Thoughts on Outliers
I’ve been reading Malcolm Gladwell’s latest bestseller, Outliers: The Story of Success. I just finished the chapter about Asian achievement in mathematics. I’ve written a few blog posts comparing Asian and American education in the past, so considering Gladwell’s argument now can serve as a follow-up.
Gladwell gives two explanations for Asian dominance on international math tests: First, he writes that Asians enjoy an advantage in learning math facts because of distinctive features of their language; and, second, that Asians’ perseverance — a direct result of their traditionally labor-intensive agricultural practices — allows them to master complex ideas that Western students give up on too soon.
I don’t know enough about linguistics or neuroscience to evaluate Gladwell’s first claim. But I’m intrigued by his second idea, that long hours of study and determination help account for the Asian math miracles. Gladwell cites a study showing that on an international math test, countries’ math scores were perfectly correlated with students’ willingness to fill out a long questionnaire about themselves — a list of questions unrelated to math. It looks like there’s a connection between patience for lengthy tasks and math success. If we take those cultural attitudes toward studying and transplant them to the United States, maybe we could replicate the Asian successes.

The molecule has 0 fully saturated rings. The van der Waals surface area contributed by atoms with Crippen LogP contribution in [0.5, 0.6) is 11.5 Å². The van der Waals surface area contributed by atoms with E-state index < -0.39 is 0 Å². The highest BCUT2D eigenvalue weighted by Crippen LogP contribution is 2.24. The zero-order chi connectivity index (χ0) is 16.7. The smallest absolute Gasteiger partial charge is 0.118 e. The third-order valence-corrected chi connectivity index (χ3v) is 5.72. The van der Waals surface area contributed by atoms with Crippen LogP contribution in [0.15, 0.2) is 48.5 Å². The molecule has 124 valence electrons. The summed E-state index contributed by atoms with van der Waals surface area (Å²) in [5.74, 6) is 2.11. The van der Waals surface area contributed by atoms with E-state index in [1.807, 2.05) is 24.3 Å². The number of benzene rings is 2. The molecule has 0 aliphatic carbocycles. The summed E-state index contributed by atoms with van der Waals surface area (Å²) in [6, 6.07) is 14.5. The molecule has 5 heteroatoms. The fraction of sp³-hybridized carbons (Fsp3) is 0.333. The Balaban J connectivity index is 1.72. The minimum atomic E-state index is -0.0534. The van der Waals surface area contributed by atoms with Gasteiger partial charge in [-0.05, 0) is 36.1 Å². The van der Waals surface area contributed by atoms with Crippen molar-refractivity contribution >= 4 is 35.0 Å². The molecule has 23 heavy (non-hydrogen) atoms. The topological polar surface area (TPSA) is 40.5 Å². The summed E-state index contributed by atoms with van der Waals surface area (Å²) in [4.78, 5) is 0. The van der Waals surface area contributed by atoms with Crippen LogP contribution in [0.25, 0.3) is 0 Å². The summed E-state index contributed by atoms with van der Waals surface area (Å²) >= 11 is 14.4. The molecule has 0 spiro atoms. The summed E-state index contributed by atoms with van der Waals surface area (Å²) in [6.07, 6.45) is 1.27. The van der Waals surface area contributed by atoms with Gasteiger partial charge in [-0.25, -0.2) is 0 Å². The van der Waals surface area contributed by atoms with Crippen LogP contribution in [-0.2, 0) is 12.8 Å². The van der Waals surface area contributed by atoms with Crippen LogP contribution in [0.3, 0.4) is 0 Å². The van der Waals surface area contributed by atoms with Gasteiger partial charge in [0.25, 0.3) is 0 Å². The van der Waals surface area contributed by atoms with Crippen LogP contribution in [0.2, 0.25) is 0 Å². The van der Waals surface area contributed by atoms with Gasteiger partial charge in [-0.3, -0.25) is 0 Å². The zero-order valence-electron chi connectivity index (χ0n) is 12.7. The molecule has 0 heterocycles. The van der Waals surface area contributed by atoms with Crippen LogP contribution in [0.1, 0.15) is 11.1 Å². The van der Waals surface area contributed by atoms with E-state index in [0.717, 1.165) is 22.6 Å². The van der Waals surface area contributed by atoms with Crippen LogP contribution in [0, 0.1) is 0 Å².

Here are a few things schools could do to change their math culture:
- Spend more time on math. My impression is that schools (at least, good schools) integrate reading into several subjects — science, social studies, etc. — but that math practice stays in the math classroom. Teachers could do more to reinforce math lessons throughout the day, especially in science, and schools could allot longer periods of time for math instruction.
- Simplify the elementary curriculum. State standards are part of the problem here, because the convoluted curricula making the rounds in the U.S. were designed to appeal to public schools. Covering more topics isn’t always better. Schools should cover a few mathematical principles each year, building up depth over the course of several weeks. Skipping around from counting to geometry to probability and back again encourages short attention spans and superficial understanding.
- Tailor assignments to individual students. A student has little reason to persevere in trying to learn a difficult concept if the class will soon move on, whether he or she has mastered it or not. There’s no need to hold everyone back while a few students catch up, but schools could assign more independent work so the weaker students continue to review the previous material. Individualized assignments would also give the best students a chance to develop their math skills beyond grade-level requirements.